After the declamatory music of Arnold’s Fanfare, the mood and manner shifted. The student musicians left the stage and Onyx Brass played an arrangement of an intermezzo by Brahms in a beautiful arrangement by James Maynard, especially lovely in its tender middle section and its conclusion full of mounting tension. More ‘intellectual’ (though not in any forbidding sense) were the fugues by Bach and Shostakovich, in arrangements by, respectively, tuba player David Gordon Shute and trumpeter Brian Thomson (both associated with Onyx Brass). Both arrangements were recorded by the group on their CD Bach and Shostakovich: Fugues (Chandos 10462). Both arrangements are thoroughly attractive. That of the Bach, in which the first trumpet has a prominent role, entertains and stimulates the mind in the way instruments drop out and return (not always at points one had expected). I mean no disrespect to a great composer when I say that I enjoy listening to Brian Thomson’s arrangement of Shostakovich’s Opus 87 No. 17 more than I do to the original for piano; the greater variety of timbres makes the fugal structure easier to follow, and there are some delightful passages of interplay between the two trumpets and the horn.

After Howells’ brief Fanfare, the concert closed with two more works, one ‘old’ and one new. The Music Hall Suite by Joseph Horowitz (born 1926), in five movements, was written c. 1963/4. Onyx Brass had in their repertoire when they started out but had not played it for some time. It was a nice gesture to revive it in honour of the composer’s 90th birthday – and for the pleasure of their audience. From the playfully ironic ‘Soubrette’s Song’, through the flashy risk-taking of ‘Trick-Cyclists’, the loucheness of ‘Adagio Time’ and the subtle  rhythms of ‘Soft Shoe Shuffle’ to ‘Les Girls’, bright and sassy music for a chorus line, this suite offers delight after delight. Anyone who has encountered other works by Horowitz will know how well-crafted and wittily elegant his writing is (I am thinking of his Jazz Harpsichord Concerto and his Dong With A Luminous Nose for brass band) and they would have found the same virtues in this captivating suite. We ought to hear more of Horowitz (outside Brass Band circles) and more of his music ought to be available on CD.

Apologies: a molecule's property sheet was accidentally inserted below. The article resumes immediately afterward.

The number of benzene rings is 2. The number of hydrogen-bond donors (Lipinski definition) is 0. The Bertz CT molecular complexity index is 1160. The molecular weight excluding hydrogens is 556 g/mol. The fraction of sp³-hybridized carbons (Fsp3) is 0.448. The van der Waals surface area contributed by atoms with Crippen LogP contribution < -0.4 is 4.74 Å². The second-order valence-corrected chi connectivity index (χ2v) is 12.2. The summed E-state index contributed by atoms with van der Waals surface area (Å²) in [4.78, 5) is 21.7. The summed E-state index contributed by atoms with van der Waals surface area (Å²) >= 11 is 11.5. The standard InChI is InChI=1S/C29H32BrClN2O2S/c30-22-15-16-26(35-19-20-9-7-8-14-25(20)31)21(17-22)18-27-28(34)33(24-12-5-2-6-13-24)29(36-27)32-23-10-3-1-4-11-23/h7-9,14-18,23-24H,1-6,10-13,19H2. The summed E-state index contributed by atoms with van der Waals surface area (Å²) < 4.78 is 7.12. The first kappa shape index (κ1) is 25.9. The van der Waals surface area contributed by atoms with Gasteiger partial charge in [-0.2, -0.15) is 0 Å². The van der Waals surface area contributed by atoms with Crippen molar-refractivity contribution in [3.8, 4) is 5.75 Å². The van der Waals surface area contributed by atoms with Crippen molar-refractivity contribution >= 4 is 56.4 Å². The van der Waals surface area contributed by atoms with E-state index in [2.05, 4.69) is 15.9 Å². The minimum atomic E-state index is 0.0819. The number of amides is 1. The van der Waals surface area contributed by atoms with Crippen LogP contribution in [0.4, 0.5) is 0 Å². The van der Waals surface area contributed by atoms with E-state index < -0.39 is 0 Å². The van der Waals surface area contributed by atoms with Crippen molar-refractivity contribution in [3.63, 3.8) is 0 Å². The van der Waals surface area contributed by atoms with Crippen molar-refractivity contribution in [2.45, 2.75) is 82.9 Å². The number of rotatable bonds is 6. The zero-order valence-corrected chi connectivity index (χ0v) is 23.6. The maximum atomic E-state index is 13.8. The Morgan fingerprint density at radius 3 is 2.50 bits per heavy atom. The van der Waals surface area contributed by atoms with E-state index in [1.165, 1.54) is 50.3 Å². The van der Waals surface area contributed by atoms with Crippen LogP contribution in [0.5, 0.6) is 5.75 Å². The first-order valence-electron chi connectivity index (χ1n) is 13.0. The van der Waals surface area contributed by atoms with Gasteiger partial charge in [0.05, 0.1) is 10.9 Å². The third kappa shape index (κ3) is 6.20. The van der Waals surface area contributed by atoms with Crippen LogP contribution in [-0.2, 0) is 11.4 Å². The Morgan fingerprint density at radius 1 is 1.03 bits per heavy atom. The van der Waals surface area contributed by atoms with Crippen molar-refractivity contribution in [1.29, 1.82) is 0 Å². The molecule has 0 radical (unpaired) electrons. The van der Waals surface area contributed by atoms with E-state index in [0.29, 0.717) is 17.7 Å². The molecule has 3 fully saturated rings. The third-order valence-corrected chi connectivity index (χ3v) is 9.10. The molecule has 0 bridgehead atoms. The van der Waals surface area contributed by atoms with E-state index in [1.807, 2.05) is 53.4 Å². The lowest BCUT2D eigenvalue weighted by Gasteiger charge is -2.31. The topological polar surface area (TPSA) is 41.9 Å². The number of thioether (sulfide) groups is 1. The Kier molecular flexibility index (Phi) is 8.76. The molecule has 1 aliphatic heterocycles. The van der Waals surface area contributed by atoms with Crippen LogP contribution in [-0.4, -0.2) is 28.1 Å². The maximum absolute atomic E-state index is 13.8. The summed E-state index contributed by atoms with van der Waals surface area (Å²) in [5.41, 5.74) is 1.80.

Mark Nightingale, who belongs to a much younger generation than Horowitz (he is, I think, in his late 40s), is widely recognized as one of Europe’s finest jazz trombonists –  if you haven’t heard him, try his CD What I Wanted To Say (Mons MR 874-763), a quartet recording with Dado Moroni, Ray Brown and Jeff Hamilton. He is also a skilled composer and arranger for many different kinds of ensemble. For Susie is dedicated to Nightingale’s daughter and the writing oozes affection as it celebrates youthful beauty and innocence. It is a very well-made piece, with fine writing, especially, for muted trumpets in its opening pages and a charming solo for the horn. When Onyx Brass produce their promised CD of compositions by jazz musicians, For Susie will, I am confident, stand up well alongside works by such as Gwilym Simcock, Jason Rebello and the late Kenny Wheeler. (I wonder if the late John Taylor also contributed a piece to the collection?)

So, for me, a perfect conclusion to a wonderful week of music. And, I should add, clearly very much enjoyed by the rest of the audience too. Indeed with musicianship of this quality, well-chosen and various repertoire and warm engagement with the audience, it would be a mean-spirited listener who didn’t enjoy a concert such as this by Onyx Brass.

Glyn Pursglove